In Indiana, Physicians and Nurses Work Together to Transform Nursing

Nurses, doctors, and other health professionals team up in the Heartland to improve health and health care.

    • March 28, 2013

Physicians and nurses often work hand in hand, but when it comes to decisions about health and health care, they don’t always see eye to eye.

But that’s not the case at the Indiana Action Coalition, where nurses and doctors are joining together to transform the nursing profession to improve health and health care in the state. 

Kimberly Harper, RN, MS, executive director of the Indiana Center for Nursing, and Richard Kiovsky, MD, FAAFP, professor of clinical family medicine at Indiana University, have teamed up as co-leads of the Indiana Action Coalition, a group of nurses and nursing champions who are working to transform the nursing profession. It is one of 51 similar groups across the country.

The partnership between physicians and nurses at the Indiana Action Coalition runs deep. The Coalition is co-led by a doctor and a nurse; the executive committee is comprised of two nurses and two doctors; and its 22-member steering committee includes six people who are not nurses, three of whom are physicians.

“Nursing can’t change health care alone,” Harper says.

Many doctors, pharmacists, and other professionals she works with agree—and are willing to champion the effort to advance nursing because they believe it will ultimately benefit patients, she says. “We’re the Midwest. I’ve worked here my entire career, but my peers and colleagues from other places continue to say they’ve never found any place that is so collegial, where people work so well together.”

Improving Interprofessional Collaboration

The Indiana Action Coalition was recognized shortly after the Institute of Medicine (IOM) released a report in 2010 on the future of the nursing profession. Action Coalitions are the driving force of the Future of Nursing: Campaign for Action, a joint effort of AARP, the AARP Foundation and the Robert Wood Johnson Foundation (RWJF) that is rooted in the IOM report’s evidence-based recommendations.

Improving interprofessional education and collaboration is a top priority of the Indiana Action Coalition. “Instead of just the physician being the captain of the ship, you now have team-based care,” says Kiovsky, who directs the Indiana Area Health Education Centers Network. It aims to improve health by recruiting, educating, and retaining health care professionals to work in underserved communities in Indiana, placing a strong emphasis on interprofessional education. The Action Coalition took a step toward that goal in October when it hosted an interdisciplinary event that brought together students from nursing, pharmacy, and other fields to practice simulated health care scenarios on high-fidelity mannequins.

The Action Coalition is also focusing on improving patient safety, another goal that depends heavily upon interprofessional collaboration. It is working with Indiana hospitals and regional safety centers to find ways to share resources and work toward common goals. They include engaging front line nurses with interprofessional teams with a focus on patient safety and preventing harm; building capacity and competencies to support patient safety and quality across the continuum of care, particularly with care transitions; and connecting to current Indiana patient safety efforts related to the national Partnership for Patients initiative.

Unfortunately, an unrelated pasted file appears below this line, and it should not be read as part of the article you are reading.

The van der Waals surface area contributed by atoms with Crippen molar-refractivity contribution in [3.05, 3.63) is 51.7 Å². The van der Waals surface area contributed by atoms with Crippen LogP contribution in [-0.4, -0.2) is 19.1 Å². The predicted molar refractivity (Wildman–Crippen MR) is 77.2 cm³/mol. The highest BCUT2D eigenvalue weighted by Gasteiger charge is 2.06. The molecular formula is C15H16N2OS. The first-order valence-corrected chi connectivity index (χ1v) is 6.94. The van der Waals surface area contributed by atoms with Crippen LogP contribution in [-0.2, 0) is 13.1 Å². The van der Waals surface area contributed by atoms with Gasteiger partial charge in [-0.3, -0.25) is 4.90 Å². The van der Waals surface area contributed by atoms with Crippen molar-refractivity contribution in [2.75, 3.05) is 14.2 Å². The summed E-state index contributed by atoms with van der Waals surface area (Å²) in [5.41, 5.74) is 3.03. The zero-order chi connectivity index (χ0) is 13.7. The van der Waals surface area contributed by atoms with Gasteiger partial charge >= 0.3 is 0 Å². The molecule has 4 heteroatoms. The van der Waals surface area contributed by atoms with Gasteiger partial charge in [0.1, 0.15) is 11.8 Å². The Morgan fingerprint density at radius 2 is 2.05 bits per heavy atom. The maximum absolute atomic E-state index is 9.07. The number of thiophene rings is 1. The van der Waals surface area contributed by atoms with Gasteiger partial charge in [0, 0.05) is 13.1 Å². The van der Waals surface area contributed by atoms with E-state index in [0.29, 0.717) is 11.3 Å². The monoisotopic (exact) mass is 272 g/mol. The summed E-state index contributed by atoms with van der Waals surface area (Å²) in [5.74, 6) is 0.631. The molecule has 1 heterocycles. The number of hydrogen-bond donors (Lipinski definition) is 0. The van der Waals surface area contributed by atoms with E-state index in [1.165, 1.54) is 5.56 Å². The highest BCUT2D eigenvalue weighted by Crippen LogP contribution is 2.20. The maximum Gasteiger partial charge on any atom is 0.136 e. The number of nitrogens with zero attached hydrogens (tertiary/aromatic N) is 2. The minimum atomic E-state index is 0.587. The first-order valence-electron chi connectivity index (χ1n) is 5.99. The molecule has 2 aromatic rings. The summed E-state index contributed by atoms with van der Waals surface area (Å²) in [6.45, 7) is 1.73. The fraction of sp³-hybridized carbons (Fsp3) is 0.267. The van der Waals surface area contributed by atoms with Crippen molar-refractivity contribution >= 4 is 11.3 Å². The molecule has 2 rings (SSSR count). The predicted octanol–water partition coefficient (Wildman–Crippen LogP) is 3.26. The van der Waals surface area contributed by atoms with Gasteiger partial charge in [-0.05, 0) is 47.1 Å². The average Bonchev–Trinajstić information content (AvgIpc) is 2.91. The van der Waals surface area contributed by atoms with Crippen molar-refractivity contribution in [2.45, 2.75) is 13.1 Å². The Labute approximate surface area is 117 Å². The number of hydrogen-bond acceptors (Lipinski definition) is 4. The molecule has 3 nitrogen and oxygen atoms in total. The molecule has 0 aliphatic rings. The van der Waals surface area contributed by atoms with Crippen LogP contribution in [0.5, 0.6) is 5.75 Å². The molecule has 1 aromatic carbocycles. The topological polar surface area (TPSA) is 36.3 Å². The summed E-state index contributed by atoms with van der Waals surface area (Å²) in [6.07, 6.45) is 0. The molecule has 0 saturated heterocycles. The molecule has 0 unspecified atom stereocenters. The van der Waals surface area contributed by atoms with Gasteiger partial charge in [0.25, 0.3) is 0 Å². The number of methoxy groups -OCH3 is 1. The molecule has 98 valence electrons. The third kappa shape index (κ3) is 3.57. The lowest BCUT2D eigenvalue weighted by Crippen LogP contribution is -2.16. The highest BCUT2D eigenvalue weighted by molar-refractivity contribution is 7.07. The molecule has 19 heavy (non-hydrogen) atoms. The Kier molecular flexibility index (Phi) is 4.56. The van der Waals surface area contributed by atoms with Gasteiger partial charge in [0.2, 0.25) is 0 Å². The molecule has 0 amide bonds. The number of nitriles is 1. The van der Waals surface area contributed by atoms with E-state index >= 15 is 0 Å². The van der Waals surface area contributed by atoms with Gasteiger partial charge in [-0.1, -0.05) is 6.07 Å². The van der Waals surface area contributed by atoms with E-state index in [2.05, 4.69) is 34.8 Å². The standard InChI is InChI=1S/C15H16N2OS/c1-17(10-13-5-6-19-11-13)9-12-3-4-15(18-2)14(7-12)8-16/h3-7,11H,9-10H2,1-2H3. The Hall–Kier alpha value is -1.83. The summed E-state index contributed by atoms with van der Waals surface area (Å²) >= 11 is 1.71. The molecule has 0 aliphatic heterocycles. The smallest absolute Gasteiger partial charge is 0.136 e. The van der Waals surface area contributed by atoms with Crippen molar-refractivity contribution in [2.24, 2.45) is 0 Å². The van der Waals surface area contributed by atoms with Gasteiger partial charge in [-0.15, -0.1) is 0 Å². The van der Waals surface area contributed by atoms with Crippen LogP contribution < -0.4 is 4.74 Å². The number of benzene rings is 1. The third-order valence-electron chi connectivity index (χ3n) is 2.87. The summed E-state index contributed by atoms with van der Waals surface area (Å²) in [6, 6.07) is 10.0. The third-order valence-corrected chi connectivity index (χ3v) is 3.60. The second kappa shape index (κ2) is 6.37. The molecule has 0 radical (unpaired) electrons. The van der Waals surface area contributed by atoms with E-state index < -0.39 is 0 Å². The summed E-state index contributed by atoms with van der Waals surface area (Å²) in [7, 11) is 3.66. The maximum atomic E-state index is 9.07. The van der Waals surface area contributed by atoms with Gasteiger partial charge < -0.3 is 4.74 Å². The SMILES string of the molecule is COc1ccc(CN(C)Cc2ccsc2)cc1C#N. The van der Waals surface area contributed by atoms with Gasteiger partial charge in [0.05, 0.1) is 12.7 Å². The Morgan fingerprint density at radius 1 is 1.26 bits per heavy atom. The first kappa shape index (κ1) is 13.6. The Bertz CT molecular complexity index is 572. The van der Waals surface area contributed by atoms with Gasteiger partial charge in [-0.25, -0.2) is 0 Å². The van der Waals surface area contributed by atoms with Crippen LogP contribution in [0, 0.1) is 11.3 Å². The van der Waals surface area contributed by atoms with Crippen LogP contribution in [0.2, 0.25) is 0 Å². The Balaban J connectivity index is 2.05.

“One of the important ways that we can partner with our interprofessional colleagues is through safety,” Harper says. “There’s a component of safety that cuts through every practice area and every part of nursing. By engaging in work regarding patient safety, we can cover a lot of areas and include a lot of people and make some major changes.”

A third goal of the Indiana Action Coalition is to enable nurses to practice to the full extent of their training and education. Coalition members recently completed a white paper outlining the roles of advanced practice registered nurses (APRNs) in Indiana and barriers to their work. The coalition will use it as a platform for ongoing discussions with nursing and other health care colleagues to find improved ways to enhance collaborative practice, while allowing APRNs to practice at the full extent of their training and education.

A fourth goal is to advance nursing education. The Coalition recently completed  a “gap analysis” study to evaluate the status of all levels of nursing education in Indiana and determine how best to facilitate the seamless transition between associate’s-degree and baccalaureate-degree nursing programs. Currently, 49 percent of Indiana’s practicing nurses are educated at the BSN level or higher.  The Coalition is working to identify additional support to boost that percentage to 80 percent by 2020.

The Indiana Action Coalition faces hurdles, too. Like most Action Coalitions, it relies on nurse leaders across the state who already hold leadership positions in health care systems and schools of nursing to carry out its work. “The commitment of these individuals is unparalleled,” Harper says.

Though the Coalition has achieved remarkable success since its inception in 2011, there is still much to be done, Harper says. As a state-wide organization based in Indianapolis, the Coalition also has had some geographic difficulty engaging members in the northern and southern reaches of the state in face-to-face meetings. As a result, it has used technology in innovative ways to bring people together.

Harper and Kiovsky are excited about the changes ahead. “The nursing movement is coming along at a good time to energize a lot of people about making change in health and health care,” Kiovsky says.